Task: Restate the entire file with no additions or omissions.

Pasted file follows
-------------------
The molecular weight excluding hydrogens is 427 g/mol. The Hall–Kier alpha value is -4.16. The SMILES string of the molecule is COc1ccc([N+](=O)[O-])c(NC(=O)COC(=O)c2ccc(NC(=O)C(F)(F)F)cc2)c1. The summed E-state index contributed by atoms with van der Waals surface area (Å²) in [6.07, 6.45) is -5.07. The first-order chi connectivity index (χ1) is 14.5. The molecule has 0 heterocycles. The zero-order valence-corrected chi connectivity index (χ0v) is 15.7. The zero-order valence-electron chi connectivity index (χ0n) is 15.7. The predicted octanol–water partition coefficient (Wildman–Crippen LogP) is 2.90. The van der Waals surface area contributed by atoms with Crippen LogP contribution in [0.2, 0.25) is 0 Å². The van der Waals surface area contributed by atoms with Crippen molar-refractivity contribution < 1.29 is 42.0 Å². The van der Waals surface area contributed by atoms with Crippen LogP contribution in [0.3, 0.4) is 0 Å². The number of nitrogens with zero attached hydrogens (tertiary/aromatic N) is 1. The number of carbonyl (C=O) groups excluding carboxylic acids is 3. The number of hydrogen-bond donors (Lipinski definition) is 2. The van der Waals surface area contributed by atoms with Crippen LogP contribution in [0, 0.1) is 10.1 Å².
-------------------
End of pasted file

The molecular weight excluding hydrogens is 427 g/mol. The Hall–Kier alpha value is -4.16. The SMILES string of the molecule is COc1ccc([N+](=O)[O-])c(NC(=O)COC(=O)c2ccc(NC(=O)C(F)(F)F)cc2)c1. The summed E-state index contributed by atoms with van der Waals surface area (Å²) in [6.07, 6.45) is -5.07. The first-order chi connectivity index (χ1) is 14.5. The molecule has 0 heterocycles. The zero-order valence-corrected chi connectivity index (χ0v) is 15.7. The zero-order valence-electron chi connectivity index (χ0n) is 15.7. The predicted octanol–water partition coefficient (Wildman–Crippen LogP) is 2.90. The van der Waals surface area contributed by atoms with Crippen LogP contribution in [0.2, 0.25) is 0 Å². The van der Waals surface area contributed by atoms with Crippen molar-refractivity contribution < 1.29 is 42.0 Å². The van der Waals surface area contributed by atoms with Crippen LogP contribution in [0.3, 0.4) is 0 Å². The number of nitrogens with zero attached hydrogens (tertiary/aromatic N) is 1. The number of carbonyl (C=O) groups excluding carboxylic acids is 3. The number of hydrogen-bond donors (Lipinski definition) is 2. The van der Waals surface area contributed by atoms with Crippen LogP contribution in [0, 0.1) is 10.1 Å².